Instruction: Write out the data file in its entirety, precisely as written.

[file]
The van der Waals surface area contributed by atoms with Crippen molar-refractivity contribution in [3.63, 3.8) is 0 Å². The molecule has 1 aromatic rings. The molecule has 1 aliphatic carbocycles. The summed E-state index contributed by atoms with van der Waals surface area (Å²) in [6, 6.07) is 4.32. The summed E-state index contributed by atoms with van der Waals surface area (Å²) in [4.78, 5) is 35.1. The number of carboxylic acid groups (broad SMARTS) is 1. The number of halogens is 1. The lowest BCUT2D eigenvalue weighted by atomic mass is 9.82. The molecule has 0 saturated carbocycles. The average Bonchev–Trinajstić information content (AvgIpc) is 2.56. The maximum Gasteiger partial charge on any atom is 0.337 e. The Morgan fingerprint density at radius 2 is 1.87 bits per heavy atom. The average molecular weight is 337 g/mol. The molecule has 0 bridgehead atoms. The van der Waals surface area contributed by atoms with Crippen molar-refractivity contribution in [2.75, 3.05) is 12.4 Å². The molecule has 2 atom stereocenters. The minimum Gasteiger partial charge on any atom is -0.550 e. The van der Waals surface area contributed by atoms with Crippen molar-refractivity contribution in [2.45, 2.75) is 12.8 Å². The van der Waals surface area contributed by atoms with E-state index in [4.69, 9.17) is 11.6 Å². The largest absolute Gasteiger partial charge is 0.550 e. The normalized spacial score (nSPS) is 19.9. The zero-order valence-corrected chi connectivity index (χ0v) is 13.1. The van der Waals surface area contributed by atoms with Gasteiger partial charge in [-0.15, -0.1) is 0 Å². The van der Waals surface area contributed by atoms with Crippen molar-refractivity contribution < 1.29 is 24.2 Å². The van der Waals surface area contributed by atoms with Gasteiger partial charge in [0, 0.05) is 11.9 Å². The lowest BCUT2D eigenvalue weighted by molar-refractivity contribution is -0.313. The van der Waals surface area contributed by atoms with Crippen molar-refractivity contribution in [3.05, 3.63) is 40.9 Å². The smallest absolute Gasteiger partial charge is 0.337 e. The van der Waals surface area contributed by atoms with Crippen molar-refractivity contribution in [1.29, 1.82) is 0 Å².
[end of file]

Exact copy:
The van der Waals surface area contributed by atoms with Crippen molar-refractivity contribution in [3.63, 3.8) is 0 Å². The molecule has 1 aromatic rings. The molecule has 1 aliphatic carbocycles. The summed E-state index contributed by atoms with van der Waals surface area (Å²) in [6, 6.07) is 4.32. The summed E-state index contributed by atoms with van der Waals surface area (Å²) in [4.78, 5) is 35.1. The number of carboxylic acid groups (broad SMARTS) is 1. The number of halogens is 1. The lowest BCUT2D eigenvalue weighted by atomic mass is 9.82. The molecule has 0 saturated carbocycles. The average Bonchev–Trinajstić information content (AvgIpc) is 2.56. The maximum Gasteiger partial charge on any atom is 0.337 e. The Morgan fingerprint density at radius 2 is 1.87 bits per heavy atom. The average molecular weight is 337 g/mol. The molecule has 0 bridgehead atoms. The van der Waals surface area contributed by atoms with Crippen molar-refractivity contribution in [2.75, 3.05) is 12.4 Å². The molecule has 2 atom stereocenters. The minimum Gasteiger partial charge on any atom is -0.550 e. The van der Waals surface area contributed by atoms with Crippen molar-refractivity contribution in [2.45, 2.75) is 12.8 Å². The van der Waals surface area contributed by atoms with E-state index in [4.69, 9.17) is 11.6 Å². The largest absolute Gasteiger partial charge is 0.550 e. The normalized spacial score (nSPS) is 19.9. The zero-order valence-corrected chi connectivity index (χ0v) is 13.1. The van der Waals surface area contributed by atoms with Gasteiger partial charge in [-0.15, -0.1) is 0 Å². The van der Waals surface area contributed by atoms with Crippen molar-refractivity contribution < 1.29 is 24.2 Å². The van der Waals surface area contributed by atoms with Gasteiger partial charge in [0, 0.05) is 11.9 Å². The lowest BCUT2D eigenvalue weighted by molar-refractivity contribution is -0.313. The van der Waals surface area contributed by atoms with Crippen molar-refractivity contribution in [3.05, 3.63) is 40.9 Å². The smallest absolute Gasteiger partial charge is 0.337 e. The van der Waals surface area contributed by atoms with Crippen molar-refractivity contribution in [1.29, 1.82) is 0 Å².